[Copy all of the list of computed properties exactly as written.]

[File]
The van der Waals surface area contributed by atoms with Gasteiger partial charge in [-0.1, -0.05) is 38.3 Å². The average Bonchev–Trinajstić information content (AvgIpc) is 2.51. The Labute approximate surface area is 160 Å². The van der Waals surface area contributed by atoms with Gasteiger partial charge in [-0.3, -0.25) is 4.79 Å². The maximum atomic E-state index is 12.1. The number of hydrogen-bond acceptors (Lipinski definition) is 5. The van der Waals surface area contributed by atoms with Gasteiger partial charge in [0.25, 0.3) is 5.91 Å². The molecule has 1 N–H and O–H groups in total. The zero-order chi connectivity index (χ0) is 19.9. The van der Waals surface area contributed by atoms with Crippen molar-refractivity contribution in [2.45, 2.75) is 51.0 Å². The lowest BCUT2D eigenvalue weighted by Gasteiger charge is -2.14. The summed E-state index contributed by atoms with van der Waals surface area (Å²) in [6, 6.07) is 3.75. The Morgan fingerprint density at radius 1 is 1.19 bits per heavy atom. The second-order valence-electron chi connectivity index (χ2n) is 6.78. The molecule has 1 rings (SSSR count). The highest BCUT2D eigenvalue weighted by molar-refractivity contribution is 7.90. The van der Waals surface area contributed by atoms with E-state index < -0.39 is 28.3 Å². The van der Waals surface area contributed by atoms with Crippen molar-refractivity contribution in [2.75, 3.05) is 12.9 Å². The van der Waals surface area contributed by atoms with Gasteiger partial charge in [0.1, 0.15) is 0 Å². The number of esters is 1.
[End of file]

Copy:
The van der Waals surface area contributed by atoms with Gasteiger partial charge in [-0.1, -0.05) is 38.3 Å². The average Bonchev–Trinajstić information content (AvgIpc) is 2.51. The Labute approximate surface area is 160 Å². The van der Waals surface area contributed by atoms with Gasteiger partial charge in [-0.3, -0.25) is 4.79 Å². The maximum atomic E-state index is 12.1. The number of hydrogen-bond acceptors (Lipinski definition) is 5. The van der Waals surface area contributed by atoms with Gasteiger partial charge in [0.25, 0.3) is 5.91 Å². The molecule has 1 N–H and O–H groups in total. The zero-order chi connectivity index (χ0) is 19.9. The van der Waals surface area contributed by atoms with Crippen molar-refractivity contribution in [2.45, 2.75) is 51.0 Å². The lowest BCUT2D eigenvalue weighted by Gasteiger charge is -2.14. The summed E-state index contributed by atoms with van der Waals surface area (Å²) in [6, 6.07) is 3.75. The Morgan fingerprint density at radius 1 is 1.19 bits per heavy atom. The second-order valence-electron chi connectivity index (χ2n) is 6.78. The molecule has 1 rings (SSSR count). The highest BCUT2D eigenvalue weighted by molar-refractivity contribution is 7.90. The van der Waals surface area contributed by atoms with E-state index < -0.39 is 28.3 Å². The van der Waals surface area contributed by atoms with Crippen molar-refractivity contribution in [2.75, 3.05) is 12.9 Å². The van der Waals surface area contributed by atoms with Gasteiger partial charge in [0.1, 0.15) is 0 Å². The number of esters is 1.